# Solving recurence relations [duplicate]

$T(n) = \begin{cases} 2: & n=0\\ 5: & n=1 \\ 2T(n-2) - T(n-1): &n \geq 2 \end{cases}$

I have found a few examples including https://math.stackexchange.com/questions/1316301/if-tn-tn-1-2tn-2 But I am still lost about how to solve this one.

## marked as duplicate by Evil, Yuval Filmus, David Richerby, adrianN, Rick DeckerSep 28 '17 at 0:33

Here's a general technique on linear recurrences that's useful to know. Observe that:

$$\begin{bmatrix} T(n) \\ T(n+1) \end{bmatrix} = \begin{bmatrix} 0 & 1 \\ 2 & -1 \end{bmatrix}^{n} \begin{bmatrix} 2 \\ 5 \end{bmatrix}$$

If we can perform an eigendecomposition of $M$:

$$M = Q \Lambda Q^{-1}$$

where $\Lambda$ is a diagonal matrix, then:

$$M^n = Q \Lambda^n Q^{-1}$$

Raising a diagonal matrix to a power is trivial. This gives you a closed form for $M^n$.

$$\begin{bmatrix} 0 & 1 \\ 2 & -1 \end{bmatrix} = \begin{bmatrix} -\frac{1}{\sqrt{5}} & \frac{1}{\sqrt{2}} \\ \frac{2}{\sqrt{5}} & \frac{1}{\sqrt{2}} \end{bmatrix} \begin{bmatrix} -2 & 0 \\ 0 & 1 \end{bmatrix} \begin{bmatrix} \frac{-\sqrt{5}}{3} & \frac{\sqrt{5}}{3} \\ \frac{2\sqrt{2}}{3} & \frac{\sqrt{2}}{3} \end{bmatrix}$$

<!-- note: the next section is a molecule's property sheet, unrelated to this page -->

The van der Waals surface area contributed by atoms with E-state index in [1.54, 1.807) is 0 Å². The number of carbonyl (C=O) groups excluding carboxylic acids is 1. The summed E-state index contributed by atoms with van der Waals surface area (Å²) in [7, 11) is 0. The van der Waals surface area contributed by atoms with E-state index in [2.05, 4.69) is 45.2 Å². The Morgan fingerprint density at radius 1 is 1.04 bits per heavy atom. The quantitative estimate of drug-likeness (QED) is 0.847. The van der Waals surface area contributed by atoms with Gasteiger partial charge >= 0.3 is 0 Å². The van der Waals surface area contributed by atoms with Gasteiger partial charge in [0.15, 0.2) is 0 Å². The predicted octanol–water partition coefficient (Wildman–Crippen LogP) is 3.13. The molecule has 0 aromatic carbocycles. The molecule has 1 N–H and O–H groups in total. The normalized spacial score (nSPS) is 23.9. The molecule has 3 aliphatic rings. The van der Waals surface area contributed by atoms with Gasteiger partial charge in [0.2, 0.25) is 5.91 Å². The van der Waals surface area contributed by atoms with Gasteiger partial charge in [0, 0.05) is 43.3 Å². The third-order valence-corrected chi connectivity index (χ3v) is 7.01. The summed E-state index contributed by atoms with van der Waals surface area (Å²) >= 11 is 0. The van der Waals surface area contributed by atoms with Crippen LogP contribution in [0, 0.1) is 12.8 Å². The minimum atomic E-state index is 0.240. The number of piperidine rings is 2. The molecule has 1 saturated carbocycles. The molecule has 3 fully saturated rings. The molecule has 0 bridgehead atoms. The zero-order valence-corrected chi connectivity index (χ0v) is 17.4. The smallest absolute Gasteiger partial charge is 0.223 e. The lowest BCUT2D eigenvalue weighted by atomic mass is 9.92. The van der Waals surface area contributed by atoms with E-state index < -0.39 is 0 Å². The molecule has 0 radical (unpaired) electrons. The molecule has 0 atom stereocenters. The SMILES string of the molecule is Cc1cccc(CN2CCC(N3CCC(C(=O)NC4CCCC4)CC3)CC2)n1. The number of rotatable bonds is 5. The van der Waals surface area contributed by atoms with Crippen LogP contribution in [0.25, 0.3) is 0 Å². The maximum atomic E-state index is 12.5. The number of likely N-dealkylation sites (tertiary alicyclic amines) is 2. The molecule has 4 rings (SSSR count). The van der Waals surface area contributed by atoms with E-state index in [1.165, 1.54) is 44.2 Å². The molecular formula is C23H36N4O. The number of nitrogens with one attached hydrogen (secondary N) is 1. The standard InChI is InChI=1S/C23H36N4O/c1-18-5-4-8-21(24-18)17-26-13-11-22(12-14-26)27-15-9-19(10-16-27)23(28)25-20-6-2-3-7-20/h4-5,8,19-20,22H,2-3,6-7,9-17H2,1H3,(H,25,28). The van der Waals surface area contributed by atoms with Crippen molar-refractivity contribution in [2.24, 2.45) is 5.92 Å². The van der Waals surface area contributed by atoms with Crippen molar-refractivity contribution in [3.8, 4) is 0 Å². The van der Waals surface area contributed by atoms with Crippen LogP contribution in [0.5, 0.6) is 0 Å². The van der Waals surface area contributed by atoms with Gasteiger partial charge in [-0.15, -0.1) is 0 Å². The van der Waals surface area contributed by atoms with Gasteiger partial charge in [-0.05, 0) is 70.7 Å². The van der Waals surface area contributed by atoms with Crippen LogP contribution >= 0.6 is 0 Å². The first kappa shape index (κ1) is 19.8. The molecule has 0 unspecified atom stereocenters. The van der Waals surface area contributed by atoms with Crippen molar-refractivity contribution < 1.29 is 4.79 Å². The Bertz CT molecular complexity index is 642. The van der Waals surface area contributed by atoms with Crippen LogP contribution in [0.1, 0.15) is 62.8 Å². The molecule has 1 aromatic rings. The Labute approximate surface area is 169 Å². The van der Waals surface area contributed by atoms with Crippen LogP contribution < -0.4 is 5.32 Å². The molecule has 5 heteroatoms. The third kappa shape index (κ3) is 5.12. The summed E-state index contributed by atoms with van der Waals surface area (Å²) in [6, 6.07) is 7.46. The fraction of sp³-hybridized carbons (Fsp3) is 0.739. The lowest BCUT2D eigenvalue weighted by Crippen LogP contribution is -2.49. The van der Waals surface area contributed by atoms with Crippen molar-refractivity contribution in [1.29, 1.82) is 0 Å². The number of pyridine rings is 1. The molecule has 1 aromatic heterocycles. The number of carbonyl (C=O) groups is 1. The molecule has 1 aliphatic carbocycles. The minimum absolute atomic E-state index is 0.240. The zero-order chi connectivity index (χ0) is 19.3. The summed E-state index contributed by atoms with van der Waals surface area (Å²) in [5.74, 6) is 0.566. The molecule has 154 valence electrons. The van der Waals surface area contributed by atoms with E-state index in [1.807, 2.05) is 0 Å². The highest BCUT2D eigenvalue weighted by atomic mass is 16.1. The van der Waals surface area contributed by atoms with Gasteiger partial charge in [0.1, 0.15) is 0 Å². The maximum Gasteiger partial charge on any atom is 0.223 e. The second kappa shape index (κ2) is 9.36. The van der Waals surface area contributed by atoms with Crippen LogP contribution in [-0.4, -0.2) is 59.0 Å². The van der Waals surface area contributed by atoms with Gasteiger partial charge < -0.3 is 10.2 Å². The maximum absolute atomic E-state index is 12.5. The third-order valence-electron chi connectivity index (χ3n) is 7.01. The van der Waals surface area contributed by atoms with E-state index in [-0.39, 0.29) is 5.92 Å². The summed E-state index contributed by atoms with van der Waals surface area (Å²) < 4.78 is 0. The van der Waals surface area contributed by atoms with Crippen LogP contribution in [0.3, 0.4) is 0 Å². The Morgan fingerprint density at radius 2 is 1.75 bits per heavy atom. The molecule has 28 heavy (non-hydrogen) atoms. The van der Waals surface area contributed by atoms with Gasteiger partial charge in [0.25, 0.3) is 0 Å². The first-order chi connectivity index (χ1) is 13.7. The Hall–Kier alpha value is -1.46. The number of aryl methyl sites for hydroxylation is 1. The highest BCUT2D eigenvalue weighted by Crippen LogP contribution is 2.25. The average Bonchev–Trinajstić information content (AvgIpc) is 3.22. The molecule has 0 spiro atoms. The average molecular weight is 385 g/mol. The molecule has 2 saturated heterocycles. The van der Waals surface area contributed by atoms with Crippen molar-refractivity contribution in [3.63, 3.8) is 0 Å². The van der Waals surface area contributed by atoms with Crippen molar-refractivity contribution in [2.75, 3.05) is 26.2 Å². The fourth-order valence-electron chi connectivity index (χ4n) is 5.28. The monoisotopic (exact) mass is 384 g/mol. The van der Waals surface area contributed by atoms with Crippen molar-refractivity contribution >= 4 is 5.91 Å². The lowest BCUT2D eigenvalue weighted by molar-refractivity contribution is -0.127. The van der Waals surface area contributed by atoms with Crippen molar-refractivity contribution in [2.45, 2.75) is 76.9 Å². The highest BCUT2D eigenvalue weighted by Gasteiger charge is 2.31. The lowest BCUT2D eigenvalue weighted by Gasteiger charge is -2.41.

So:

$$\begin{bmatrix} T(n) \\ T(n+1) \end{bmatrix} = \begin{bmatrix} -\frac{1}{\sqrt{5}} & \frac{1}{\sqrt{2}} \\ \frac{2}{\sqrt{5}} & \frac{1}{\sqrt{2}} \end{bmatrix} \begin{bmatrix} -2 & 0 \\ 0 & 1 \end{bmatrix}^n \begin{bmatrix} \frac{-\sqrt{5}}{3} & \frac{\sqrt{5}}{3} \\ \frac{2\sqrt{2}}{3} & \frac{\sqrt{2}}{3} \end{bmatrix} \begin{bmatrix} 2 \\ 5 \end{bmatrix}$$

Multiplying the matrices together, taking the top row, and simplifying gives:

$$T(n) = 3 - (-2)^n$$

It's a lot of work (if you don't have a computer algebra system handy), but it always gives an answer if the system is linear and diagonalisable.

• Got the same result using generating functions. – Deep Joshi Sep 21 '17 at 6:19